The blue region encompasses all positive data, and the orange one all negative data. The dots represent training samples. The current model is determined by the vector and correctly classifies all training samples. In contrast, the generalization error is given by the "area" of the red region. By continuing training (e.g. minimizing the MSE), we eventually end up with a model with zero generalization error. Therefore, by construction, our simple model features all phenomena observed by A. Power et. al. The main task now is to explicitly define the probability distributions of positive and negative data and calculate the generalization error.
In the paper, we discuss two distributions:
- 1D exponential distribution: (pros) can be solved analytically and contains most qualitative features observed in the second distribution, (cons) can not be quantitatively compared with the experiments
- D-dimensional uniform ball distributions: (pros) applies to the transfer learning and the local-rule learning setting, (cons) relatively heavy calculations, many approximations, solutions not in closed form.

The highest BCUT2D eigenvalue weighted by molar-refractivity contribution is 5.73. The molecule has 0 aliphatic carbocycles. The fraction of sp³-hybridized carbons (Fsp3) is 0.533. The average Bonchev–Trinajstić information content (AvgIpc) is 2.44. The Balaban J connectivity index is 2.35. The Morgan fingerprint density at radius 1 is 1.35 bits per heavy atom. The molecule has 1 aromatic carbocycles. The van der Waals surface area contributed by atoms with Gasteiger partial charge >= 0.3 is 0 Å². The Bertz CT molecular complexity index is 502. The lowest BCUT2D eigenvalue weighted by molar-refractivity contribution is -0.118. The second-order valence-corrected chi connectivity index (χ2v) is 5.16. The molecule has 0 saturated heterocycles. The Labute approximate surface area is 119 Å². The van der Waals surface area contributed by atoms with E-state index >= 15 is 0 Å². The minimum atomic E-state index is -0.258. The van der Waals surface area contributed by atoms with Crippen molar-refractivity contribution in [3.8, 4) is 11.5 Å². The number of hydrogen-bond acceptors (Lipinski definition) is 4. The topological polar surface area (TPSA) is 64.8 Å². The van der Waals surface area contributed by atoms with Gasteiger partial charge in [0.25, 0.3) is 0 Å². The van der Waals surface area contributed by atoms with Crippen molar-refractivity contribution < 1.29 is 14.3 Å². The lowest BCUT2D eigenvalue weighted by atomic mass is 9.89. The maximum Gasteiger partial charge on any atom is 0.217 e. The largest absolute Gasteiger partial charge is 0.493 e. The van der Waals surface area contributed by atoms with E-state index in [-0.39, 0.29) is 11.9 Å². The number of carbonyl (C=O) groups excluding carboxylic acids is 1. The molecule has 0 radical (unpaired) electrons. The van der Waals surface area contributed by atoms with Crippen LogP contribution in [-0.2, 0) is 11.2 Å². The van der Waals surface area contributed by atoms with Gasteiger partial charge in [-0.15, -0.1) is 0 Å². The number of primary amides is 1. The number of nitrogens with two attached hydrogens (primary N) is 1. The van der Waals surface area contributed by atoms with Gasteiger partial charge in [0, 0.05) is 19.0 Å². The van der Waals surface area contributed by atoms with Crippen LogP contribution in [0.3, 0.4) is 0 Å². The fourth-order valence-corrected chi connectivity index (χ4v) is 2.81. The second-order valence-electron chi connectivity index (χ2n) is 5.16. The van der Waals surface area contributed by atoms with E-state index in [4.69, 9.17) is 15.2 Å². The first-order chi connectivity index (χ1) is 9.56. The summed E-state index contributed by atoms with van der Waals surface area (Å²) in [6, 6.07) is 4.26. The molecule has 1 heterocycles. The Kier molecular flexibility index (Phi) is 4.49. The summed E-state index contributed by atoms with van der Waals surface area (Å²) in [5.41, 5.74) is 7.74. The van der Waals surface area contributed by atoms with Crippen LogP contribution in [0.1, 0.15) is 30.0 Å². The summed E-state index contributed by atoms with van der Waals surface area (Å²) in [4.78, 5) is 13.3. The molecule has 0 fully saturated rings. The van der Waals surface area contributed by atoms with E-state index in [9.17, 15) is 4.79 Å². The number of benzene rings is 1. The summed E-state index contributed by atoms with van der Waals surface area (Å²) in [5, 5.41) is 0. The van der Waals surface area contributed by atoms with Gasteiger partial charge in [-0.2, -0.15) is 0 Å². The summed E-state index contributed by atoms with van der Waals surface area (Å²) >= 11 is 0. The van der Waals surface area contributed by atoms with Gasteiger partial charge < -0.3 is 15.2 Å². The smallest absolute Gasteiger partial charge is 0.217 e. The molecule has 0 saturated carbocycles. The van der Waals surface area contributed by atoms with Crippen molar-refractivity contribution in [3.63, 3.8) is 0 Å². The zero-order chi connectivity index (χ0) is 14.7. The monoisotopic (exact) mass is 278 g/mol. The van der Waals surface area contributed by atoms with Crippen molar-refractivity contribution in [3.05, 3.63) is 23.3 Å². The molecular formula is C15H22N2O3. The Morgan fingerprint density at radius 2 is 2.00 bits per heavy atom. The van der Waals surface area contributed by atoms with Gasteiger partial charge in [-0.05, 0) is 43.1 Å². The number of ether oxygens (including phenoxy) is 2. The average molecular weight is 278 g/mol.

Below I will explain in detail the derivation for the first/exponential distribution and highlight the main points in bold at the end of each section.
The simplest possible case we can consider is the 1D-perceptron model with exponentially distributed positive and negative samples, as shown in the figure below.
The model is given by the position and shown as a vertical line, and the generalization is given by the interval highlighted with blue. Our task will now be to describe the evolution of the generalization error during training (the length of the highlighted interval). For simplicity, we will use a dataset of random samples ( positive and negative). We also include the L1 and L2 regularization to study their effect on generalization. Our final loss, which we will optimize with gradient descent, is